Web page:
installation view at Aomori Contemporary Art Center (Aomori, Japan)
photo: Kuniya Oyamada





casting
2011 2013
dimension variable
cutout from museum catalogues, Silver spray paint

Drawing of Time (Mammoth Tasks)
2013
880 x 880 cm
stainless steel
installation view at “NISSAN ART AWARD” BankART Studio NYK (Yokohama, Japan)
photo by Ooki Jingu







Do Dots Dream of Lines
2017
reflector and mixed media
public art piece (Oita, Japan)
photo: Takashi Kubo









GENGA #001 - #1000
2004-2009
Xerox paper on the wall
installation view at “Very Addictive” (2016) atYinchuan Museum of Contemporary Art (Ningxia Prov., China)
photo: Hiraku Suzuki Studio






Language Room
2013
marker on paper and wall
installation view at Jivan Sikshan Mandir Ganjad (Dahanu, India)
photo by Toshinobu Takashima





Live Drawing Performance
2009
21st Century Museum of Contemporary Art, Kanazawa (Ishikawa, Japan)
photo by Hiraku Ikeda






Hiraku Suzuki (b. 1978, Japan) obtained MFA at Tokyo National University of Fine Arts and Music in 2008. Currently lives and works in Kanagawa, Japan. Focusing on the act of drawing, Hiraku Suzuki's practice encompasses a large variety of media, including two-dimensional works, installations, murals, video, performance, and sculpture. He is constantly expanding the field of drawing as a method for generating and transforming space and time. He received the grand prize of FID International Drawing Contest in 2017.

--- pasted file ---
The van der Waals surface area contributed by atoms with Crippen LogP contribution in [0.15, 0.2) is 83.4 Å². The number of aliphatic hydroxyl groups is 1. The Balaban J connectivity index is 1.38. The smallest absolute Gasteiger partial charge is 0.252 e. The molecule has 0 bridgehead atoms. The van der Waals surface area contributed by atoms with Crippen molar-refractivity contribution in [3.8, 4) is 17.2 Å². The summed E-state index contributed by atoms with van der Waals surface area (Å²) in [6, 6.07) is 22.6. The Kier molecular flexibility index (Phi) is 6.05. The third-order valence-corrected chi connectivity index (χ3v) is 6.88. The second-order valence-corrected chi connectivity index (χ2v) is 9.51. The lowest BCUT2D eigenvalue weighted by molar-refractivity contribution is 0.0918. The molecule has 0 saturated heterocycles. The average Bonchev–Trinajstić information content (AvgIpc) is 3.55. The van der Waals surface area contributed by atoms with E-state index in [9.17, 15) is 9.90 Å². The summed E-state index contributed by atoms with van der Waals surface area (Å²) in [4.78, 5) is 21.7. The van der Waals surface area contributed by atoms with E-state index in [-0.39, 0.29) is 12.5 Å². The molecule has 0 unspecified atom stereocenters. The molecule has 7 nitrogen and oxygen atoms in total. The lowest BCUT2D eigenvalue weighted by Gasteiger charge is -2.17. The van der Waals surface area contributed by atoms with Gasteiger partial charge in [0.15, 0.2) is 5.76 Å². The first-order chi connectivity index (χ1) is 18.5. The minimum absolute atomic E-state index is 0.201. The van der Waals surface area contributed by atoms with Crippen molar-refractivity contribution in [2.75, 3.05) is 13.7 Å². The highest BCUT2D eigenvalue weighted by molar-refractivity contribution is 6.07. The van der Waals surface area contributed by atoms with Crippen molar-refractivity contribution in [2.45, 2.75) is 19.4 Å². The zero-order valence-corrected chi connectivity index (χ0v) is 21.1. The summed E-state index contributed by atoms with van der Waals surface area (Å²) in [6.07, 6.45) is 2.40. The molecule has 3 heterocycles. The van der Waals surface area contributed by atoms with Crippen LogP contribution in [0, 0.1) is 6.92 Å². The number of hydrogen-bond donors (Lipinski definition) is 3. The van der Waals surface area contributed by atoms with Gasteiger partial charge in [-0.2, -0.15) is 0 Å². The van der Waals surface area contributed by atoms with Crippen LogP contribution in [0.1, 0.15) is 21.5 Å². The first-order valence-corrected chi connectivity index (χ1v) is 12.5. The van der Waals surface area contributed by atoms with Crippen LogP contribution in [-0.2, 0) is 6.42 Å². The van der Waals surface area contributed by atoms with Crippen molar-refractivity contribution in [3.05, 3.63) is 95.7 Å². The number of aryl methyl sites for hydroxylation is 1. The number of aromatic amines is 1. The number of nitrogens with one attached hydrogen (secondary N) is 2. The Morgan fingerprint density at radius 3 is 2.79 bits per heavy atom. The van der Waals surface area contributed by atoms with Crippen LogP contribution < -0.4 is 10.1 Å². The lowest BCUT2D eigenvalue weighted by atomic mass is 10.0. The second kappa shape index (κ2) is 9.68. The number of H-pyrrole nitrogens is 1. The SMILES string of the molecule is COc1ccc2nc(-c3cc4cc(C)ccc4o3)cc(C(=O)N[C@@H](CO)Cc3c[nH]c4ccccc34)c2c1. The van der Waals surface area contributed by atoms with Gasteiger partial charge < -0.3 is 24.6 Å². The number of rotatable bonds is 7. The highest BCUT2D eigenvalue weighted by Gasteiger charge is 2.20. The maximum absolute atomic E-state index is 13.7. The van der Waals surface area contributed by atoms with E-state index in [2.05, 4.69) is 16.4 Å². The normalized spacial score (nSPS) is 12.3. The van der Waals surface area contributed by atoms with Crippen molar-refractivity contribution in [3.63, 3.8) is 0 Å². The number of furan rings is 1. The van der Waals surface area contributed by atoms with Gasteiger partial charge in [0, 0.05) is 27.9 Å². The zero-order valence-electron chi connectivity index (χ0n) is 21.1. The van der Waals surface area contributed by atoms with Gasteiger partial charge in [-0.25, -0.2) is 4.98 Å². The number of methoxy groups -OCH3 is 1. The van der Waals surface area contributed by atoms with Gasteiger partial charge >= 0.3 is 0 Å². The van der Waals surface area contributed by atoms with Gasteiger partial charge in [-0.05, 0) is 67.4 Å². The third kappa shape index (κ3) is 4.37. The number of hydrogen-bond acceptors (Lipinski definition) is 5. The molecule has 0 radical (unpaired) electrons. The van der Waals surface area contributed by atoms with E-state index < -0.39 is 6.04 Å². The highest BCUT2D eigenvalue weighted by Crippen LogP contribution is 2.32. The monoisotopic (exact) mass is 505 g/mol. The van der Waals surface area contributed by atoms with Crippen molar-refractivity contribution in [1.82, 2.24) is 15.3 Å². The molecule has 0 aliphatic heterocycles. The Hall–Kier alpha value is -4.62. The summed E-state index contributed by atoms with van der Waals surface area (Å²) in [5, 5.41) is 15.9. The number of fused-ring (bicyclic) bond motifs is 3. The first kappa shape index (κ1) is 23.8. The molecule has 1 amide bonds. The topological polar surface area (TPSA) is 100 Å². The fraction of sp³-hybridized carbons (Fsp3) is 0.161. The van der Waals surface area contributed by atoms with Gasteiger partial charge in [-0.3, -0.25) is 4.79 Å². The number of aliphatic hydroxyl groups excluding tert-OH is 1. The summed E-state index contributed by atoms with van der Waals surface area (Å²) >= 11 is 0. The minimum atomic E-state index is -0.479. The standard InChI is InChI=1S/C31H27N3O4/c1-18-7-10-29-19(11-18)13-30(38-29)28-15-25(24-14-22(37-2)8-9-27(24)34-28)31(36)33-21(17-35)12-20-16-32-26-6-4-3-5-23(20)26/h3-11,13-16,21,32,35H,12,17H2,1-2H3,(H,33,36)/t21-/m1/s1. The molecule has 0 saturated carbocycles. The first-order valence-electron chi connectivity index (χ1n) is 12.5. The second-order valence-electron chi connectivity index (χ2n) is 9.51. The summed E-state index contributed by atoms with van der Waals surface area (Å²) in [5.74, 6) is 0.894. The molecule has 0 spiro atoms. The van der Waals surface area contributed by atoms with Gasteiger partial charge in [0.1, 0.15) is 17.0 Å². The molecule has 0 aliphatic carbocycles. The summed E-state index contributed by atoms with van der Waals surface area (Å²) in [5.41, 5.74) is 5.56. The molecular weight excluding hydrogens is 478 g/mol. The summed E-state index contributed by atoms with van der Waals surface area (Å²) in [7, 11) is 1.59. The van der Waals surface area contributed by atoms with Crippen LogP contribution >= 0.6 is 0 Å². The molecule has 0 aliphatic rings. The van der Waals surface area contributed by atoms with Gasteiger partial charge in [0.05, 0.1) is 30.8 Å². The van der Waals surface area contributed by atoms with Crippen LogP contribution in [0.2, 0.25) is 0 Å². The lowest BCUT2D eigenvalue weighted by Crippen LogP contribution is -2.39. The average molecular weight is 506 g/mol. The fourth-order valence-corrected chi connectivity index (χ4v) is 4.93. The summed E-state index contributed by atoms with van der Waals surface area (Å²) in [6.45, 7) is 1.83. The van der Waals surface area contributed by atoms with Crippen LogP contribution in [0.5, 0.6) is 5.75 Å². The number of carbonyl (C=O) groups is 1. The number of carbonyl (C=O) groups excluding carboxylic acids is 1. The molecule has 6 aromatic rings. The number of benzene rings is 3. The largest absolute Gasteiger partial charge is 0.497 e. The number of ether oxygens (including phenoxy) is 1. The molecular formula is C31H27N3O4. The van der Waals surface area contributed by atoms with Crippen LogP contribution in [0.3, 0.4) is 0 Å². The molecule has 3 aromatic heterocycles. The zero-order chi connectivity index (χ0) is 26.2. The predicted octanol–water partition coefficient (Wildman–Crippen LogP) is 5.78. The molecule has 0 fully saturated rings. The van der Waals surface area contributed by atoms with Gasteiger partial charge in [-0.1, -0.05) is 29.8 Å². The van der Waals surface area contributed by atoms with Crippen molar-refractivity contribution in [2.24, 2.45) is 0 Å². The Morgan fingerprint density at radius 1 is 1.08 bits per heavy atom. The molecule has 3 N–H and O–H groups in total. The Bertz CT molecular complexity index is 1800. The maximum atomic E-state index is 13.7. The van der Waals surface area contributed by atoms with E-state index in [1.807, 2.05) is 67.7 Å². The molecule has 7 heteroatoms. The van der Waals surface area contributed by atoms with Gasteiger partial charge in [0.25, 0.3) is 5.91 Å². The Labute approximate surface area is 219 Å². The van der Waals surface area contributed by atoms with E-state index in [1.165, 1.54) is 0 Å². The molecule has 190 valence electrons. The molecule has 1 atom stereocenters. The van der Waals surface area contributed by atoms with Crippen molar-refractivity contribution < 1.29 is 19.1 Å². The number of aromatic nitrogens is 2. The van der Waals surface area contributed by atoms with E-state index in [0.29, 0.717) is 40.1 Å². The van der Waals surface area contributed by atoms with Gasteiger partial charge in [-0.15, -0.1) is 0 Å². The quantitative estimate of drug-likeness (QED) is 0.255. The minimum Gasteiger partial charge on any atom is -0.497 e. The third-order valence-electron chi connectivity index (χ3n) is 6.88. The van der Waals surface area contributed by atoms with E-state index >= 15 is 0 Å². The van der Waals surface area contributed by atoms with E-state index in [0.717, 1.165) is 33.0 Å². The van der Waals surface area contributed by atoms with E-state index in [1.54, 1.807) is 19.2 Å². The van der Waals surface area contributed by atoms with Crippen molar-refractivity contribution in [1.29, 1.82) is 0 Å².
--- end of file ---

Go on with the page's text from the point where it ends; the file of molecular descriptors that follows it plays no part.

Recent solo exhibitions have included those held at ACAC (Aomori/ 2015), Daiwa Foundation (London/ 2013), Wimbledon Space (London/ 2011), Galerie du Jour (Paris/ 2010). Group exhibitions include “Very Addictive” Yinchuan Museum of Contemporary Art (China/ 2016), “Think  Tank Lab Triennale” Wroclaw Architectural Museum Poland/ 2015, "TRAITS d'esprit" Galerie du Jour Agnes b. (Paris/ 2015), “Vancouver Biennale” (Canada/ 2014), “Nissan Art Award” Bank Art  NYK Studio (Kanagawa/ 2013), "Son et Lumière, et sagesse profonde" 21st Century Museum of Contemporary Art, Kanazawa (Ishikawa/ 2012), "One And Many" Location One (New York/ 2011) and "Roppongi Crossing" Mori Art Museum (Tokyo/ 2010). Publications include GENGA (Kawade Shobo Shinsha and Agnes b.). He has also been taking part in interdisciplinary projects that involve sound, architecture, and fashion such as his collaborations with Agnes b. and COMME des GARÇONS. He has been organizing the platform for alternative drawing research and practice “Drawing Tube” since 2016.

Drawing Tube website: http://drawingtube.org/
Hiraku Suzuki website: http://hirakusuzuki.com



Wednesday, May 3, 2017

FID Prize Auctions

The FID recently announced that it will begin FID Prize Auctions. These auctions will showcase anonymous art online with secret (and reasonable) ceiling prices; clever ways of getting potential buyers to focus on actual art. Participants may even be able to afford a work that they love. This inclusive approach counteracts today's financially driven art auctions. I just hope that more drawings sell than paintings and photographs. For more information, see their website.